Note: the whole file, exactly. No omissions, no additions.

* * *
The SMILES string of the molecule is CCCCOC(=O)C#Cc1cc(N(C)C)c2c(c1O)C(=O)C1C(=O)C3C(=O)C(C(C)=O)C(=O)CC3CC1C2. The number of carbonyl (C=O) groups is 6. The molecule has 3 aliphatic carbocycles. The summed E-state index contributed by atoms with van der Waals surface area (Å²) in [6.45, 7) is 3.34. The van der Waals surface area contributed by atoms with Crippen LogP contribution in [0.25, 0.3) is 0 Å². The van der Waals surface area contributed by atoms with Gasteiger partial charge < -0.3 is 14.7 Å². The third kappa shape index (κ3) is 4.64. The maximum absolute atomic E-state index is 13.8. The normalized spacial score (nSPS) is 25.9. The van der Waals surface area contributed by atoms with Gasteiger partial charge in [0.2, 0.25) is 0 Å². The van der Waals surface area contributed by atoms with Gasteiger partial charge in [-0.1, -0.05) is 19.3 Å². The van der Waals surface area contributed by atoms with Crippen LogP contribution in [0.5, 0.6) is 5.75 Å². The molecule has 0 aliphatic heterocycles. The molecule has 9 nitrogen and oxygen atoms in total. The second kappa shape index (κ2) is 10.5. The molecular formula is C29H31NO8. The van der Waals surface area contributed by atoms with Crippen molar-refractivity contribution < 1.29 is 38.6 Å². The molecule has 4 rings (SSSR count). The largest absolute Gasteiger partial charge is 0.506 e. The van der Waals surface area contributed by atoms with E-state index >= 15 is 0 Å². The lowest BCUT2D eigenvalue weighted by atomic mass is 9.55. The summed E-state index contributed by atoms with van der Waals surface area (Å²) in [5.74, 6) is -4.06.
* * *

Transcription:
The SMILES string of the molecule is CCCCOC(=O)C#Cc1cc(N(C)C)c2c(c1O)C(=O)C1C(=O)C3C(=O)C(C(C)=O)C(=O)CC3CC1C2. The number of carbonyl (C=O) groups is 6. The molecule has 3 aliphatic carbocycles. The summed E-state index contributed by atoms with van der Waals surface area (Å²) in [6.45, 7) is 3.34. The van der Waals surface area contributed by atoms with Crippen LogP contribution in [0.25, 0.3) is 0 Å². The van der Waals surface area contributed by atoms with Gasteiger partial charge < -0.3 is 14.7 Å². The third kappa shape index (κ3) is 4.64. The maximum absolute atomic E-state index is 13.8. The normalized spacial score (nSPS) is 25.9. The van der Waals surface area contributed by atoms with Gasteiger partial charge in [0.2, 0.25) is 0 Å². The van der Waals surface area contributed by atoms with Gasteiger partial charge in [-0.1, -0.05) is 19.3 Å². The van der Waals surface area contributed by atoms with Crippen LogP contribution in [0.5, 0.6) is 5.75 Å². The molecule has 0 aliphatic heterocycles. The molecule has 9 nitrogen and oxygen atoms in total. The second kappa shape index (κ2) is 10.5. The molecular formula is C29H31NO8. The van der Waals surface area contributed by atoms with Crippen molar-refractivity contribution < 1.29 is 38.6 Å². The molecule has 4 rings (SSSR count). The largest absolute Gasteiger partial charge is 0.506 e. The van der Waals surface area contributed by atoms with E-state index >= 15 is 0 Å². The lowest BCUT2D eigenvalue weighted by atomic mass is 9.55. The summed E-state index contributed by atoms with van der Waals surface area (Å²) in [5.74, 6) is -4.06.